Mental and Emotional Health for Preachers

man and mental health

Mental and Emotional Health for Preachers

In the last post we began looking at the issue of self-care for preachers who work in a time as stressful as the brain and mental healththis pandemic.  Today we are going to look further at how to encourage mental and emotional health for preachers during a pandemic.

Mental/Emotional Health Continued

I used this space last time to make the case that you are mentally challenged if you are preaching during this pandemic.  What do you do about that?  How do you treat yourself kindly so that you are mentally healthy?  I want to suggest several things:

Play Contributes to Mental and Emotional Health

play for mental healthI went to a counselor during a really low time for me.  He was helpful in that he listened well, cared about the depression that was crushing me, and gave good advice.  One piece of advice that he gave me, however, was a bit surprising.  He said that I should do one thing every day that I do just because I enjoy it.  I thought he was crazy.  If you’ve ever been through a time of depression, you know that exhaustion usually accompanies the mental struggle.

I followed his advice.  I chose some things that I love, and scheduled them in.  One was just spending time listening to music that lifted me up.  Michael Card was one philosopher/composer who was especially helpful to me during that time.

A second thing I did was go to museums.  Though I sometimes had to drag myself out to go, I went, and found that there was always some way that I saw God at work in history or in nature.  These visits helped me focus on something other than my problems.

This is one part of providing mental and emotional health for preachers while they are in a time of struggle.  Find some things that bring you pleasure, and then go do them.

Laughter leads to Mental and Emotional Health

I am privileged to have a long-time friend who can make me laugh.  Though at the time we lived in different parts of the country, I would call him (or he me), and since he is also in ministry, we had much to share.  The focus was on the funny things that happen–and there are many funny things in ministry.  Those calls helped me understand more fully what mental and emotional health for preachers looks like.

Here’s a list of things that laughter does that helps your mental and emotional health, according to studies that have been done.  The full post is found at this link.

Laughter is good for your health

Laughter relaxes the whole body. A good, hearty laugh relieves physical tension and stress, leaving your laughter is the best medicinemuscles relaxed for up to 45 minutes after.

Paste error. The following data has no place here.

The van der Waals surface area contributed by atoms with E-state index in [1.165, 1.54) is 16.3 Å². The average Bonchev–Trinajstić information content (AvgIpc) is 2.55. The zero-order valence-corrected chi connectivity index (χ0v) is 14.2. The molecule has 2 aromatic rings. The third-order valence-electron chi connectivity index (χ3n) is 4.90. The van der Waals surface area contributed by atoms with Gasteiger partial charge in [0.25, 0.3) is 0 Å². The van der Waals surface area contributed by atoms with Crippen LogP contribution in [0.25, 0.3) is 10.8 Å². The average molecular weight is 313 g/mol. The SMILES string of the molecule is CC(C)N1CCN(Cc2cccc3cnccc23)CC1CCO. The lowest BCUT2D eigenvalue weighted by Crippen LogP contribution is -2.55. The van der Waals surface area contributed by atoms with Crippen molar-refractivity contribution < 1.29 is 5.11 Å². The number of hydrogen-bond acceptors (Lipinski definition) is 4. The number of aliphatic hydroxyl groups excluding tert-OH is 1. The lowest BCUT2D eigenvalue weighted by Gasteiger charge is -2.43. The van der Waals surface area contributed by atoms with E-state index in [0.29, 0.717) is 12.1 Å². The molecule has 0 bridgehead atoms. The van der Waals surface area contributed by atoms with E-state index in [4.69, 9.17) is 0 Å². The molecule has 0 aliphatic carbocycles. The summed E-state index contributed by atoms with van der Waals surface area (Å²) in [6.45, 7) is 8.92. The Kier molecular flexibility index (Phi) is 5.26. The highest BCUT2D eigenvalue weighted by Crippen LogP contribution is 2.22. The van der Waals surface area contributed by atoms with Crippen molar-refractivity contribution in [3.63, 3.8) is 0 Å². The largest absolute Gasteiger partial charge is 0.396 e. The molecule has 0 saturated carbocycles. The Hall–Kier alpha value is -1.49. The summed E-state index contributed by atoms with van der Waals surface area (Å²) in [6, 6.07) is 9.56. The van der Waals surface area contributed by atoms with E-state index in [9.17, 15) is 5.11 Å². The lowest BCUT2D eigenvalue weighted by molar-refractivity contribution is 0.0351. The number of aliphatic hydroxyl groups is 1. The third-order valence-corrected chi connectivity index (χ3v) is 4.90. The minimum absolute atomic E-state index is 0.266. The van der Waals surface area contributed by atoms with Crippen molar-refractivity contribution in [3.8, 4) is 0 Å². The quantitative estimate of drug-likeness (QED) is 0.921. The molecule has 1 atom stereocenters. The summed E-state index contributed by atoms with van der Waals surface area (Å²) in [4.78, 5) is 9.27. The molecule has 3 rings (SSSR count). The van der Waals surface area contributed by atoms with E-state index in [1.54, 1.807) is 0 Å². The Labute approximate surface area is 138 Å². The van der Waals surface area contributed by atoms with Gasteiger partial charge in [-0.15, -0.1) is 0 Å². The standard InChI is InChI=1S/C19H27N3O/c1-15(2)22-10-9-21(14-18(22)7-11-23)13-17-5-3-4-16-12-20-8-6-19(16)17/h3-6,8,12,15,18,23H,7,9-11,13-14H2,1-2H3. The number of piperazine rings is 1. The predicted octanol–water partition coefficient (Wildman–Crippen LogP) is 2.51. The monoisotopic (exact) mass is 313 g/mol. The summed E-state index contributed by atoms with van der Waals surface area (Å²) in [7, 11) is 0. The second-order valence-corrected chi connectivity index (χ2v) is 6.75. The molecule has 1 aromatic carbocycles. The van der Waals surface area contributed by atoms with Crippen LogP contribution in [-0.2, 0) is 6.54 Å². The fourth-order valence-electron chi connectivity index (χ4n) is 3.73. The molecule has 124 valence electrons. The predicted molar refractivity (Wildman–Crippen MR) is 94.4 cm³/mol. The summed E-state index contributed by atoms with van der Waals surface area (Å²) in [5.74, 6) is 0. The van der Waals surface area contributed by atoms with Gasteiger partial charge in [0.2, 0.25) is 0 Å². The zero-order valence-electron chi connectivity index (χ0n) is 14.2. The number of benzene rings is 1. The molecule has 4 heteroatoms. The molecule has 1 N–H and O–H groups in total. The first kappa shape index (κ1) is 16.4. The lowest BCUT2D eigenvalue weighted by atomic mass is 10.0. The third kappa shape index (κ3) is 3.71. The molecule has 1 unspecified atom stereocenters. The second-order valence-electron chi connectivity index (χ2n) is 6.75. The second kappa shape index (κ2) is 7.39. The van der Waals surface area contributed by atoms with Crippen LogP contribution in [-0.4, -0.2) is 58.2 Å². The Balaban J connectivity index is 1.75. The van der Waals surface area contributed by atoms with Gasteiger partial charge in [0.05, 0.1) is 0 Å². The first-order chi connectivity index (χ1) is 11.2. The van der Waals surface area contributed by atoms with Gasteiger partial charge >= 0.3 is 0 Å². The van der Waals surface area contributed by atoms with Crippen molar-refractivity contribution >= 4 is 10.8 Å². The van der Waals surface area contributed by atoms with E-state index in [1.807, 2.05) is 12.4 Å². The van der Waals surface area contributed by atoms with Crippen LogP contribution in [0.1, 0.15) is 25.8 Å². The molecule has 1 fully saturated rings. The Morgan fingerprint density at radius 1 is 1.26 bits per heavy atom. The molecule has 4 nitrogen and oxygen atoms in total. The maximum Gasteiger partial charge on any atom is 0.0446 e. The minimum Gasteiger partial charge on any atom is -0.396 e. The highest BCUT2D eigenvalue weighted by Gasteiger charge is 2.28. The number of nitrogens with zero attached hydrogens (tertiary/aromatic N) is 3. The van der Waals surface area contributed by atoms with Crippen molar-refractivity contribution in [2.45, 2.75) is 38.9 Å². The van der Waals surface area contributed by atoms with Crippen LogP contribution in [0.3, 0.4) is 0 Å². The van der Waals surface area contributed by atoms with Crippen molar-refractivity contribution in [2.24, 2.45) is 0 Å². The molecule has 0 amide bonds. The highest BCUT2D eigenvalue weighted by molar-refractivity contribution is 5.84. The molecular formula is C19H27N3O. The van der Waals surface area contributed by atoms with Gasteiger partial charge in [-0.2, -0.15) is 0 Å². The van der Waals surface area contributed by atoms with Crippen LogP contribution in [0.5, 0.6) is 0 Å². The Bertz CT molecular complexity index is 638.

Laughter boosts the immune system. Laughter decreases stress hormones and increases immune cells and infection-fighting antibodies, thus improving your resistance to disease.

Laughter triggers the release of endorphins, the body’s natural feel-good chemicals. Endorphins promote an overall sense of well-being and can even temporarily relieve pain.

Laughter protects the heart. Laughter improves the function of blood vessels and increases blood flow, which can help protect you against a heart attack and other cardiovascular problems.

Laughter burns calories. Okay, so it’s no replacement for going to the gym, but one study found that laughing for 10 to 15 minutes a day can burn approximately 40 calories—which could be enough to lose three or four pounds over the course of a year.

Laughter lightens anger’s heavy load. Nothing diffuses anger and conflict faster than a shared laugh. Looking at the funny side can put problems into perspective and enable you to move on from confrontations without holding onto bitterness or resentment.

Laughter may even help you to live longer. A study in Norway found that people with a strong sense of humor outlived those who don’t laugh as much. The difference was particularly notable for those battling cancer.

So find those things that make you laugh.  Put in laughter and healing in your search engine, and you’ll find that people watched old movies like Laurel and Hardy, The Three Stooges, and other such old comics to engender laughter.  Others read humorous books.  Find out what tickles your funny bone, and then use it!  Your mind and heart will be grateful.


One of the worst things we can do during a pandemic is to isolate ourselves.  That is a natural response when we’re feeling down, but we need some people in our lives who will listen.  People are essential to mental and emotional health for preachers who face stressful times.  I’m going to explore this more fully in the next post, but here I want to note that counselors have been extremely helpful in the times of my ministry when I was down.  There are some gifted people out there that can help you if you are really down.  Please take the opportunity to call on them.

So next time we are going to look more fully at how to care for yourself by developing mental and emotional health for preachers like you.  As we close this post, I want to share with you a song by Michael Card that explores how to survive what feels like the silence of God.